World champion Viswanathan Anand got an easy draw with black as challenger Magnus Carlsen continued his march towards the throne after the end of the eighth game of the World Chess Championship, in Chennai, on Tuesday.
The morale-boosting draw, the first since the opening game of the match, is likely to help Anand psychologically before the home stretch, but the fact remains that the defending champion still has a lot to catch up.
For the record, Carlsen now leads 5-3, just three draws or 1.5 points shy of winning his maiden world title, with four games still to come in the 12-games match.
The eighth game was over in just 75 minutes, after 33 moves, giving the indication that defending champion Anand might be crawling back after some tough games and tougher defenses he has had to put in.
From Carlsen's perspective, the draw took the Norwegian a step closer in his quest.
It turned out to be an opening surprise from Carlsen when he pushed the King pawn two squares after settling behind the white pieces in the eighth game.
Anand chose the Berlin defense, an opening used by Carlsen himself in the match on as many as three occasions and it was evident that the Norwegian did not have an ace up his sleeve.
Not going for the main lines, Carlsen decided to try his luck in one of the extensively analysed, but relatively less-played position and found Anand adequately prepared.
It was on the seventh move that the first exchange took place, a pair of knights changing hands and five moves later a pair of rooks flew off the board as well.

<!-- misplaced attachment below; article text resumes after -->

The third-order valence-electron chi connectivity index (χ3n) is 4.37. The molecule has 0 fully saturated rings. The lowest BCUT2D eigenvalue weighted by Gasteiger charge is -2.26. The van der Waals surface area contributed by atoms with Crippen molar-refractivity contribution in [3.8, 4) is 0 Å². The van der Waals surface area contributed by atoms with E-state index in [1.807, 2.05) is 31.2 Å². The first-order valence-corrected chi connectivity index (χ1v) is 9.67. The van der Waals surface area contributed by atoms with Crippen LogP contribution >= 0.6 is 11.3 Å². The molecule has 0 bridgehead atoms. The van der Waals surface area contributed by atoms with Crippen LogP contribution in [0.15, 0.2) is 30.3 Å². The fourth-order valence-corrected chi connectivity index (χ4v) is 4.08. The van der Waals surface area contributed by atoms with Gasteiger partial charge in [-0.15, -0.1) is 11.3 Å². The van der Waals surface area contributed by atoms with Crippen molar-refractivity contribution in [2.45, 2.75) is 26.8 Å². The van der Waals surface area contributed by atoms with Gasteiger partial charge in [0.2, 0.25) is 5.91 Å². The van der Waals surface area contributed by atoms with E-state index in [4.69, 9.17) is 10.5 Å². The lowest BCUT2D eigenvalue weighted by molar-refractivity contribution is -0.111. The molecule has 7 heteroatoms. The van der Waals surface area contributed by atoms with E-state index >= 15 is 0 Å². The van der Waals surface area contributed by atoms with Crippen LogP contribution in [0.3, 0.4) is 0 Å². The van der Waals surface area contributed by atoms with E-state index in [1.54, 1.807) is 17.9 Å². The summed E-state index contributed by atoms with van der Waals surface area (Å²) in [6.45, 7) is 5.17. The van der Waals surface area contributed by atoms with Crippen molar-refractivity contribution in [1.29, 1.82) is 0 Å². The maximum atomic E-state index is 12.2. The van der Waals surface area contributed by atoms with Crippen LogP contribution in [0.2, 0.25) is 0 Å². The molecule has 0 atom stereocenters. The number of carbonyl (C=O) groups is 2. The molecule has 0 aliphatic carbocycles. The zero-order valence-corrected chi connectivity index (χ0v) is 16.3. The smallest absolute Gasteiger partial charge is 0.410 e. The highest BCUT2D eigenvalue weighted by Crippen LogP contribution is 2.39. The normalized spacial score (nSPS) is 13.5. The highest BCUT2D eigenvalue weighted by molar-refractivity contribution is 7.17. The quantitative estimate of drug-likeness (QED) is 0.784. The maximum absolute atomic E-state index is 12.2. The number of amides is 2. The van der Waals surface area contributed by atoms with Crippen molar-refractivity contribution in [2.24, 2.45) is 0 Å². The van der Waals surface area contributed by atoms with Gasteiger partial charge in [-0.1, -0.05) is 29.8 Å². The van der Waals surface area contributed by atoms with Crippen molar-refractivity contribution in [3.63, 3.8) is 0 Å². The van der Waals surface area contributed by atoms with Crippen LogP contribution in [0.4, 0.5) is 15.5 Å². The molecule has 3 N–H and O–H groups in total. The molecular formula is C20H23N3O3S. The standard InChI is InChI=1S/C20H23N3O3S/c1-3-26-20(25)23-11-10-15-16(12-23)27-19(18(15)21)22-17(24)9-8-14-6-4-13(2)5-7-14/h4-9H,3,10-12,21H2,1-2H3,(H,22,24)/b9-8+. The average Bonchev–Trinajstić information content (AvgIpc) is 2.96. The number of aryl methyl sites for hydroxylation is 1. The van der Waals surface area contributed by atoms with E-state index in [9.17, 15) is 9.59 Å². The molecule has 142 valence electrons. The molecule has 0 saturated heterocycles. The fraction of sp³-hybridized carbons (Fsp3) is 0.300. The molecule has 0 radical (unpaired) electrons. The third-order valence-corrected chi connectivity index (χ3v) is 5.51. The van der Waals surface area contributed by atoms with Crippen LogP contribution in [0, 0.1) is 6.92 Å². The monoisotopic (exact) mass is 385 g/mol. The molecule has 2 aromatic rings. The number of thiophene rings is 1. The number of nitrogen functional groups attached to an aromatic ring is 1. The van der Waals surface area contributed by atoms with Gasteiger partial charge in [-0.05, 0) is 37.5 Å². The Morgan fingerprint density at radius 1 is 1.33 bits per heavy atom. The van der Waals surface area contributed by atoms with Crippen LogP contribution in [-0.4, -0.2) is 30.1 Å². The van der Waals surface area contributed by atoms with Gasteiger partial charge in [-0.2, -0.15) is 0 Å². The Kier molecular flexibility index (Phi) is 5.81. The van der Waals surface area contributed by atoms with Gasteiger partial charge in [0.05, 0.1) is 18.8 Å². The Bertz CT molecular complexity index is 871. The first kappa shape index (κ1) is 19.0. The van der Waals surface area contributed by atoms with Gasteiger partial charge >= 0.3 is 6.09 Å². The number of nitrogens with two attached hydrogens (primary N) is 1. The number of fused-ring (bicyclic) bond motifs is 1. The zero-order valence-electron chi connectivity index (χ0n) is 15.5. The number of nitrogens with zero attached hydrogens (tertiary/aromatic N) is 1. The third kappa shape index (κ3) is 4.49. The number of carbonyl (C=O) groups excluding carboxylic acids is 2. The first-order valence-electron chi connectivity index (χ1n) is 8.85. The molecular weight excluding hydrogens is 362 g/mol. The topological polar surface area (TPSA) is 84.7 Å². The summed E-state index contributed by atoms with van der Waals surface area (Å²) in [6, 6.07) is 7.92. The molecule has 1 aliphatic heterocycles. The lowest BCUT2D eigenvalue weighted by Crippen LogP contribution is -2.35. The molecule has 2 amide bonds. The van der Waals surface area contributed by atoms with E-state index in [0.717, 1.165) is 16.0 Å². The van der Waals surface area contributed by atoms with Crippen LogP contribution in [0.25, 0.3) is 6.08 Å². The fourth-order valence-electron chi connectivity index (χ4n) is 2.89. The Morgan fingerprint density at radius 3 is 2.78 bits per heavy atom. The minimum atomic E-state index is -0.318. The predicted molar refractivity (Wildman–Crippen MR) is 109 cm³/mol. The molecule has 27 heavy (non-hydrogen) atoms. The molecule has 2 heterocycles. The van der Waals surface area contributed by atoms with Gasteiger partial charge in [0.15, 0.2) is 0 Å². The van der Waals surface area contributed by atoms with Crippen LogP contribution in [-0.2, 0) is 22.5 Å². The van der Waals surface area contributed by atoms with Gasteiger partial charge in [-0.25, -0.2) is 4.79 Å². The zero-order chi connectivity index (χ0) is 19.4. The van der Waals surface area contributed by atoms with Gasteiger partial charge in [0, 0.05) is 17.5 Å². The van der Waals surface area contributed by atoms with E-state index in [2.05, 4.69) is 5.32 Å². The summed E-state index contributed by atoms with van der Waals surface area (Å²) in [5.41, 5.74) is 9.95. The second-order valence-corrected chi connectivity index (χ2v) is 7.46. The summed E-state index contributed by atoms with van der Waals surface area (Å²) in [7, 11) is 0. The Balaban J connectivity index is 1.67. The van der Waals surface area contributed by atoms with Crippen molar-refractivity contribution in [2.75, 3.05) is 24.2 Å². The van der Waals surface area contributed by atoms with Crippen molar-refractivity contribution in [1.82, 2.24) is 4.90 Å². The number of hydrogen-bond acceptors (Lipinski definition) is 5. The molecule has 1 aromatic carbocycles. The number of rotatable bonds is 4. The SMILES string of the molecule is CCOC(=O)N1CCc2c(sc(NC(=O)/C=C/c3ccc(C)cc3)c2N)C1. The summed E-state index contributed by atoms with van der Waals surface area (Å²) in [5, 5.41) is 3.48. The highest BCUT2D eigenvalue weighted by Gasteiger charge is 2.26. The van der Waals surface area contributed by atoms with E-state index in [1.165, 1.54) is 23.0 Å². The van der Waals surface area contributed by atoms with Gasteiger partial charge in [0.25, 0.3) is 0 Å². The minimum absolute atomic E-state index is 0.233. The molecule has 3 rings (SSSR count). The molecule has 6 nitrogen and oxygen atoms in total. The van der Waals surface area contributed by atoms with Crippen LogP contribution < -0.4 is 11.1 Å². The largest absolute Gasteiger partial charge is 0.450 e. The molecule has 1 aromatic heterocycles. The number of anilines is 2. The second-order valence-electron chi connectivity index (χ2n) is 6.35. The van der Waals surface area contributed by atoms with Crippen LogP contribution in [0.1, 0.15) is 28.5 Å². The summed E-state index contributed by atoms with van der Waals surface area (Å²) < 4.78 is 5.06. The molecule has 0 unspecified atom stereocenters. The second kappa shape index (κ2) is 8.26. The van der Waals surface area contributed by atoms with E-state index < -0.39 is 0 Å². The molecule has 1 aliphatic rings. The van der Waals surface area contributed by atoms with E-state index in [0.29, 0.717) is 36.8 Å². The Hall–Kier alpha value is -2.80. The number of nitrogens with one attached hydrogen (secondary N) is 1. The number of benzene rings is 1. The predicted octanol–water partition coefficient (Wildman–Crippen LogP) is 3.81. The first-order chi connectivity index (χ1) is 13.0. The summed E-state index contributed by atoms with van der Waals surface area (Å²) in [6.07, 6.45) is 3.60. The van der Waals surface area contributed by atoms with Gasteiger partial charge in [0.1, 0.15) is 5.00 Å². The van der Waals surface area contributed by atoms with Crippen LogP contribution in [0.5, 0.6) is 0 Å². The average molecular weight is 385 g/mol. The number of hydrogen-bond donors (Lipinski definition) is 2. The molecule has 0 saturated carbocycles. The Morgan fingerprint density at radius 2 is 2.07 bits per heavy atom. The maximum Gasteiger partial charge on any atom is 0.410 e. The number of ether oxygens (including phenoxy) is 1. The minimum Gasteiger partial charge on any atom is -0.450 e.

While Anand's form has deserted him in equal positions earlier in the match, there was no problem this time around as Carlsen did not get even a glimpse of complications running for him. The pieces got exchanged at regular intervals and the players arrived a queen rook and minor piece endgame by the 21st move itself.
With the pawn structure absolutely similar, there was no chance to fight for an advantage and Carlsen confirmed this by going for a tactical trick that led to force exchange of the remaining three pieces.
What remained was a king and pawns endgame on board after 28 moves and five moves later the peace was signed when both queen and king side became impregnable for either side.
Anand summed up his play in the post match conference, "Given the match situation I am expected to liven things up, I will try to do it in the next game," he said.
The ninth game on Thursday now will be most crucial for Anand. The local star will get white pieces after a rest day and a victory can still keep him in the hunt to defend his title.
MOVES, Game 8:
1. e4 e5, 2. Nf3 Nc6, 3. Bb5 Nf6, 4. O-O Nxe4, 5. Re1 Nd6, 6. Nxe5 Be7, 7. Bf1 Nxe5, 8. Rxe5 O-O, 9. d4 Bf6, 10. Re1 Re8, 11. c3 Rxe1, 12. Qxe1 Ne8, 13. Bf4 d5, 14. Bd3 g6, 15. Nd2 Ng7, 16. Qe2 c6, 17. Re1 Bf5, 18. Bxf5 Nxf5, 19. Nf3 Ng7, 20. Be5 Ne6, 21. Bxf6 Qxf6, 22. Ne5 Re8, 23. Ng4 Qd8, 24. Qe5 Ng7, 25. Qxe8+ Nxe8, 26. Rxe8+ Qxe8, 27. Nf6+ Kf8, 28. Nxe8 Kxe8, 29. f4 f5, 30. Kf2 b5, 31. b4 Kf7, 32. h3 h6, 33. h4 h5
Image: Viswanathan Anand
Photograph: FIDE World Chess Championship